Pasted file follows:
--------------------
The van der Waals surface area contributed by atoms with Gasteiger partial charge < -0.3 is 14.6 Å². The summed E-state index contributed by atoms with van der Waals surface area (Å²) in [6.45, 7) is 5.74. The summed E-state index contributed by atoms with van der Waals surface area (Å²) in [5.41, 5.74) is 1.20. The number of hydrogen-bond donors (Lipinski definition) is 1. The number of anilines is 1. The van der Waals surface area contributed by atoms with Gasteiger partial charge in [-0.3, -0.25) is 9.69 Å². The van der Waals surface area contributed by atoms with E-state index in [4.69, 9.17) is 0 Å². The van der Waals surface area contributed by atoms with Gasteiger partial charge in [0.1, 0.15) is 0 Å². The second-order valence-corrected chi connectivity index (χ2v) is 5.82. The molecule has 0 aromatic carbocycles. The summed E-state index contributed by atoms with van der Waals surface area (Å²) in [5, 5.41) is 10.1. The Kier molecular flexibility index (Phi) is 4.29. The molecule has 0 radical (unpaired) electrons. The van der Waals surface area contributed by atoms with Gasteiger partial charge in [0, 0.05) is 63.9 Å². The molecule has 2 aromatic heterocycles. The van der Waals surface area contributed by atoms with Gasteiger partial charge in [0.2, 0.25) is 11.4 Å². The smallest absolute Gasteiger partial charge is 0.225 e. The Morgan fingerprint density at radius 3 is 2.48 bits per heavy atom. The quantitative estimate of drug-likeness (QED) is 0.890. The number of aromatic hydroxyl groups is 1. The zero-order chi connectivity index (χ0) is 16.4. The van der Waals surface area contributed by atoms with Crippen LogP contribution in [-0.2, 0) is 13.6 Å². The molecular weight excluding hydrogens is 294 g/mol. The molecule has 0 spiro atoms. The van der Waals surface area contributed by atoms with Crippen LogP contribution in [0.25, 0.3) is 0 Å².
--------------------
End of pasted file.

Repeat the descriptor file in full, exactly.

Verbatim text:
The van der Waals surface area contributed by atoms with Gasteiger partial charge < -0.3 is 14.6 Å². The summed E-state index contributed by atoms with van der Waals surface area (Å²) in [6.45, 7) is 5.74. The summed E-state index contributed by atoms with van der Waals surface area (Å²) in [5.41, 5.74) is 1.20. The number of hydrogen-bond donors (Lipinski definition) is 1. The number of anilines is 1. The van der Waals surface area contributed by atoms with Gasteiger partial charge in [-0.3, -0.25) is 9.69 Å². The van der Waals surface area contributed by atoms with E-state index in [4.69, 9.17) is 0 Å². The van der Waals surface area contributed by atoms with Gasteiger partial charge in [0.1, 0.15) is 0 Å². The second-order valence-corrected chi connectivity index (χ2v) is 5.82. The molecule has 0 aromatic carbocycles. The summed E-state index contributed by atoms with van der Waals surface area (Å²) in [5, 5.41) is 10.1. The Kier molecular flexibility index (Phi) is 4.29. The molecule has 0 radical (unpaired) electrons. The van der Waals surface area contributed by atoms with Gasteiger partial charge in [0, 0.05) is 63.9 Å². The molecule has 2 aromatic heterocycles. The van der Waals surface area contributed by atoms with Gasteiger partial charge in [0.2, 0.25) is 11.4 Å². The smallest absolute Gasteiger partial charge is 0.225 e. The Morgan fingerprint density at radius 3 is 2.48 bits per heavy atom. The quantitative estimate of drug-likeness (QED) is 0.890. The number of aromatic hydroxyl groups is 1. The zero-order chi connectivity index (χ0) is 16.4. The van der Waals surface area contributed by atoms with Crippen LogP contribution in [-0.2, 0) is 13.6 Å². The molecular weight excluding hydrogens is 294 g/mol. The molecule has 0 spiro atoms. The van der Waals surface area contributed by atoms with Crippen LogP contribution in [0.25, 0.3) is 0 Å².